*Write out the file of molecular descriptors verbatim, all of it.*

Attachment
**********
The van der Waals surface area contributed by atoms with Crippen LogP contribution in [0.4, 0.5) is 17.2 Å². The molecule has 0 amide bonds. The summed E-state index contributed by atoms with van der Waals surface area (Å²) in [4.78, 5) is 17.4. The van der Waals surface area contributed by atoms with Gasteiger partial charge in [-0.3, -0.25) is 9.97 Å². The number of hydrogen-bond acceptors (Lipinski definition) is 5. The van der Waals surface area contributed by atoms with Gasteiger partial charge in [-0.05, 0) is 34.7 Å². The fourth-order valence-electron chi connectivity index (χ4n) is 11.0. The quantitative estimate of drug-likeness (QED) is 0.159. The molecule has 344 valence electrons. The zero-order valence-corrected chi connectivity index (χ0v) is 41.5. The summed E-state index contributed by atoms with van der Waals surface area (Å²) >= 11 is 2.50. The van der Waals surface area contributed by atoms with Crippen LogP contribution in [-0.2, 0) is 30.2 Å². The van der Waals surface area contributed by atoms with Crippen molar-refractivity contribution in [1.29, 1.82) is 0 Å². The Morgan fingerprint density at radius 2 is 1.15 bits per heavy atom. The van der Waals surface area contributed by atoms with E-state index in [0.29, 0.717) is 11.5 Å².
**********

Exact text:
The van der Waals surface area contributed by atoms with Crippen LogP contribution in [0.4, 0.5) is 17.2 Å². The molecule has 0 amide bonds. The summed E-state index contributed by atoms with van der Waals surface area (Å²) in [4.78, 5) is 17.4. The van der Waals surface area contributed by atoms with Gasteiger partial charge in [-0.3, -0.25) is 9.97 Å². The number of hydrogen-bond acceptors (Lipinski definition) is 5. The van der Waals surface area contributed by atoms with Gasteiger partial charge in [-0.05, 0) is 34.7 Å². The fourth-order valence-electron chi connectivity index (χ4n) is 11.0. The quantitative estimate of drug-likeness (QED) is 0.159. The molecule has 344 valence electrons. The zero-order valence-corrected chi connectivity index (χ0v) is 41.5. The summed E-state index contributed by atoms with van der Waals surface area (Å²) >= 11 is 2.50. The van der Waals surface area contributed by atoms with Crippen LogP contribution in [-0.2, 0) is 30.2 Å². The van der Waals surface area contributed by atoms with Crippen molar-refractivity contribution in [1.29, 1.82) is 0 Å². The Morgan fingerprint density at radius 2 is 1.15 bits per heavy atom. The van der Waals surface area contributed by atoms with E-state index in [0.29, 0.717) is 11.5 Å².